Everyone knows that the bank will want a home buyer to put up the property as collateral. The same goes for commercial loans. But what is collateral, exactly?
Today’s column by Marisa Said, who heads the Consumer and Microbusiness Finance Department at Bank of Valletta, continues a series of articles aimed at demystifying the world of credit.
The first two articles, on sanction letters and the difference between secured and unsecured loans, can be found here and here.
Ms Said has over 30 years of experience in retail banking, most of which are directly related to mortgages, and is a key trainer in the area of home loans.
Collateral is an asset that a borrower places as security on a loan in case the borrower fails to repay the full loan amount to the lender.
The lender, which in most cases is usually a bank, can seize and sell the collateral to recover the money from the defaulted borrower.
Collateral can be in several forms, such as cash, real estate (property), stocks, or other typical valuable assets.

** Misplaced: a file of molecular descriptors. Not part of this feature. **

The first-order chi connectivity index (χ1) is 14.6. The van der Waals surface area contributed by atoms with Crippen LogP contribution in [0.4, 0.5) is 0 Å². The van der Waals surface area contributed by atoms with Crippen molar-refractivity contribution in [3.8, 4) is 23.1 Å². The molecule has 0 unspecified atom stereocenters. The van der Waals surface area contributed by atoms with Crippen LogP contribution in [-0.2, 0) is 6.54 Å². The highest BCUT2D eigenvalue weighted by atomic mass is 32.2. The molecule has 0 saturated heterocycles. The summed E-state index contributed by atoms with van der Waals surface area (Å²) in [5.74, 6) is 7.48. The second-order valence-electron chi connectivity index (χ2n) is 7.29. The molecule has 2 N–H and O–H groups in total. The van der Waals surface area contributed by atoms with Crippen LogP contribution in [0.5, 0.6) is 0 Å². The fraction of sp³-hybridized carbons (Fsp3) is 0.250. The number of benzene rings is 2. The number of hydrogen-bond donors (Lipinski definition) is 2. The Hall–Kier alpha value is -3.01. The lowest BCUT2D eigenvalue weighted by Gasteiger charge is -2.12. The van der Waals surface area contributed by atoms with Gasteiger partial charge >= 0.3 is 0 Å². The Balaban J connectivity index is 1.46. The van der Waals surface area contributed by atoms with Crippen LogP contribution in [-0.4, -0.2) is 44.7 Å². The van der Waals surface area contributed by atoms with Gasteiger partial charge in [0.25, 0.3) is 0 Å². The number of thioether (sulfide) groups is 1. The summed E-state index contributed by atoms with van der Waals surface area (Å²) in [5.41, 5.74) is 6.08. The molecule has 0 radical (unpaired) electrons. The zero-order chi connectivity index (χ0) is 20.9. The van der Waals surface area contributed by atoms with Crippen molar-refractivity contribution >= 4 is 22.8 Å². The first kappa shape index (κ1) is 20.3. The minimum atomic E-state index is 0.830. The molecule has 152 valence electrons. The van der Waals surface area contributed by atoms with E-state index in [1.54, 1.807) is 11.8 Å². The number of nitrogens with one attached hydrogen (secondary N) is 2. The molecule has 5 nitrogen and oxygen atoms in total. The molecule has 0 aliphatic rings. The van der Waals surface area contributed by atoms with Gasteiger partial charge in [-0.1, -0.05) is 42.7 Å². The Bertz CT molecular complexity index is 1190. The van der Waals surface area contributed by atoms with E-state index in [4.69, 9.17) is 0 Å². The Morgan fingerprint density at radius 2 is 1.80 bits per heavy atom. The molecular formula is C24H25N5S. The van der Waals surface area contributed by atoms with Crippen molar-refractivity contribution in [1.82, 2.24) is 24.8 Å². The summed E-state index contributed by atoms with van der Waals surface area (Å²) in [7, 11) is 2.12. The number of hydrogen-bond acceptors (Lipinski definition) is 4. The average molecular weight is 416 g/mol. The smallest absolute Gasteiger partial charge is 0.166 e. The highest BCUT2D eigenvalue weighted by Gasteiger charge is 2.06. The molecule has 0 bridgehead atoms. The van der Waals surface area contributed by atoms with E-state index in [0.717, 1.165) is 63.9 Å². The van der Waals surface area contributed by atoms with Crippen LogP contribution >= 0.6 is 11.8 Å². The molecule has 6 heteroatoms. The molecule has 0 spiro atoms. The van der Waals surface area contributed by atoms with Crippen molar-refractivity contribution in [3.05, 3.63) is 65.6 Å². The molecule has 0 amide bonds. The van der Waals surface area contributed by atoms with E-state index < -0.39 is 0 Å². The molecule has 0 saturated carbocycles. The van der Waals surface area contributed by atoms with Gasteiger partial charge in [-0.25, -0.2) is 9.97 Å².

The value of the collateral must be sufficient to cover the amount of the loan. In this way, collateral reduces the lender’s risk, since it is backed by a guaranteed asset, and enables the borrower to access financing at a reduced rate of interest.
In some cases, collateral might be the only viable option for a borrower to obtain a loan.
An Expert Explains is a BusinessNow.mt initiative to improve economic financial literacy by inviting industry leaders to explain technical terms in a manner that can be understood by a general audience. If you would like to suggest a term or concept for our network of professionals to break down, or if you are an expert willing to contribute to this column, send us a message on our Facebook Page.
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